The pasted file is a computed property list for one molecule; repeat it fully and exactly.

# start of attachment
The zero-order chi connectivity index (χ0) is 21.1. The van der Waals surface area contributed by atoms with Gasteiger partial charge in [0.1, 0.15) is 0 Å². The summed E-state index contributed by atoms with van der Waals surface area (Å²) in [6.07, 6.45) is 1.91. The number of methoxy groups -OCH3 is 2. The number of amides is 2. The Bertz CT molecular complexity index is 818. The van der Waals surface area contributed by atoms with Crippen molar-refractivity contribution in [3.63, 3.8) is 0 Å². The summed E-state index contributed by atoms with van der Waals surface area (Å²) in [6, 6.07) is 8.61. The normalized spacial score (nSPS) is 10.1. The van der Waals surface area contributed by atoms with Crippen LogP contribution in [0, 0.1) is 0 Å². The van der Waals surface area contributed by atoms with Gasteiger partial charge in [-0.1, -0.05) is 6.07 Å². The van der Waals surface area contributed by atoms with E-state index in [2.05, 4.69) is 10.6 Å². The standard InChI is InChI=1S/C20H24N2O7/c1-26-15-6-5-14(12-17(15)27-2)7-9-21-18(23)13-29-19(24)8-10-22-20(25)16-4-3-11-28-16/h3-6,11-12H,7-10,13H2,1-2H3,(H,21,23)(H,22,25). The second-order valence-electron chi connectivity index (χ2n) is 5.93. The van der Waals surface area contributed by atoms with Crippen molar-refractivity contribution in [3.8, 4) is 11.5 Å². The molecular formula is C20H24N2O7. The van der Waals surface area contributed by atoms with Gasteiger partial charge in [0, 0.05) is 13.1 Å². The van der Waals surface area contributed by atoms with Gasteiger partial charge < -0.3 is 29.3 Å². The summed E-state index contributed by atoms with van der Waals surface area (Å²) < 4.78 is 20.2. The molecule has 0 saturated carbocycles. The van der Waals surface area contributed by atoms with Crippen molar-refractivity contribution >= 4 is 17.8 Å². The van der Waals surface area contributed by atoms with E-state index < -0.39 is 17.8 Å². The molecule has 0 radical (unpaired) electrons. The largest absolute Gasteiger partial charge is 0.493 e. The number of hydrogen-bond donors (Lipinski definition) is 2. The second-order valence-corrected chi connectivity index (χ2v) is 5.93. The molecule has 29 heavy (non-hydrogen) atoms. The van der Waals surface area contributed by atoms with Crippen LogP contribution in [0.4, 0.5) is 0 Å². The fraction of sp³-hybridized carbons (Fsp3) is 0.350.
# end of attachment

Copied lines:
The zero-order chi connectivity index (χ0) is 21.1. The van der Waals surface area contributed by atoms with Gasteiger partial charge in [0.1, 0.15) is 0 Å². The summed E-state index contributed by atoms with van der Waals surface area (Å²) in [6.07, 6.45) is 1.91. The number of methoxy groups -OCH3 is 2. The number of amides is 2. The Bertz CT molecular complexity index is 818. The van der Waals surface area contributed by atoms with Crippen molar-refractivity contribution in [3.63, 3.8) is 0 Å². The summed E-state index contributed by atoms with van der Waals surface area (Å²) in [6, 6.07) is 8.61. The normalized spacial score (nSPS) is 10.1. The van der Waals surface area contributed by atoms with Crippen LogP contribution in [0, 0.1) is 0 Å². The van der Waals surface area contributed by atoms with Gasteiger partial charge in [-0.1, -0.05) is 6.07 Å². The van der Waals surface area contributed by atoms with E-state index in [2.05, 4.69) is 10.6 Å². The standard InChI is InChI=1S/C20H24N2O7/c1-26-15-6-5-14(12-17(15)27-2)7-9-21-18(23)13-29-19(24)8-10-22-20(25)16-4-3-11-28-16/h3-6,11-12H,7-10,13H2,1-2H3,(H,21,23)(H,22,25). The second-order valence-electron chi connectivity index (χ2n) is 5.93. The van der Waals surface area contributed by atoms with Crippen molar-refractivity contribution in [3.8, 4) is 11.5 Å². The molecular formula is C20H24N2O7. The van der Waals surface area contributed by atoms with Gasteiger partial charge in [0, 0.05) is 13.1 Å². The van der Waals surface area contributed by atoms with Gasteiger partial charge < -0.3 is 29.3 Å². The summed E-state index contributed by atoms with van der Waals surface area (Å²) < 4.78 is 20.2. The molecule has 0 saturated carbocycles. The van der Waals surface area contributed by atoms with Crippen molar-refractivity contribution >= 4 is 17.8 Å². The van der Waals surface area contributed by atoms with E-state index < -0.39 is 17.8 Å². The molecule has 0 radical (unpaired) electrons. The largest absolute Gasteiger partial charge is 0.493 e. The number of hydrogen-bond donors (Lipinski definition) is 2. The second-order valence-corrected chi connectivity index (χ2v) is 5.93. The molecule has 29 heavy (non-hydrogen) atoms. The van der Waals surface area contributed by atoms with Crippen LogP contribution in [0.4, 0.5) is 0 Å². The fraction of sp³-hybridized carbons (Fsp3) is 0.350.